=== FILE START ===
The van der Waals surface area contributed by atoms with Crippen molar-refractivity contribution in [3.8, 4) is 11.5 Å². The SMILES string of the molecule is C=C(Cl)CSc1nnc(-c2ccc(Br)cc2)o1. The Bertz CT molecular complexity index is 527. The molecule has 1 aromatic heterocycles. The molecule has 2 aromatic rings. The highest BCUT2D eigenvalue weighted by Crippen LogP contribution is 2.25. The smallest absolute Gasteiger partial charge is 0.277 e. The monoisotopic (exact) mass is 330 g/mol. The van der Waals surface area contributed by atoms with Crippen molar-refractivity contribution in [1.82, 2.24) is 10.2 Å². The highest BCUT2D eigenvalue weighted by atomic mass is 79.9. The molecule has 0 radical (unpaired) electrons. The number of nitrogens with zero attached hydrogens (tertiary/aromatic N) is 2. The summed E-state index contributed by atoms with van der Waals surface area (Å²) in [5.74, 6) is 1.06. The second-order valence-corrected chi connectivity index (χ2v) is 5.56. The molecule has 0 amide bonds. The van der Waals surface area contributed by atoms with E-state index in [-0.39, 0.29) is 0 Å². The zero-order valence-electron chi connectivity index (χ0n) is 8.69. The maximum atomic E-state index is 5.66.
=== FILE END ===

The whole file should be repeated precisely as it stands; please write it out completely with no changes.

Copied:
The van der Waals surface area contributed by atoms with Crippen molar-refractivity contribution in [3.8, 4) is 11.5 Å². The SMILES string of the molecule is C=C(Cl)CSc1nnc(-c2ccc(Br)cc2)o1. The Bertz CT molecular complexity index is 527. The molecule has 1 aromatic heterocycles. The molecule has 2 aromatic rings. The highest BCUT2D eigenvalue weighted by Crippen LogP contribution is 2.25. The smallest absolute Gasteiger partial charge is 0.277 e. The monoisotopic (exact) mass is 330 g/mol. The van der Waals surface area contributed by atoms with Crippen molar-refractivity contribution in [1.82, 2.24) is 10.2 Å². The highest BCUT2D eigenvalue weighted by atomic mass is 79.9. The molecule has 0 radical (unpaired) electrons. The number of nitrogens with zero attached hydrogens (tertiary/aromatic N) is 2. The summed E-state index contributed by atoms with van der Waals surface area (Å²) in [5.74, 6) is 1.06. The second-order valence-corrected chi connectivity index (χ2v) is 5.56. The molecule has 0 amide bonds. The van der Waals surface area contributed by atoms with E-state index in [-0.39, 0.29) is 0 Å². The zero-order valence-electron chi connectivity index (χ0n) is 8.69. The maximum atomic E-state index is 5.66.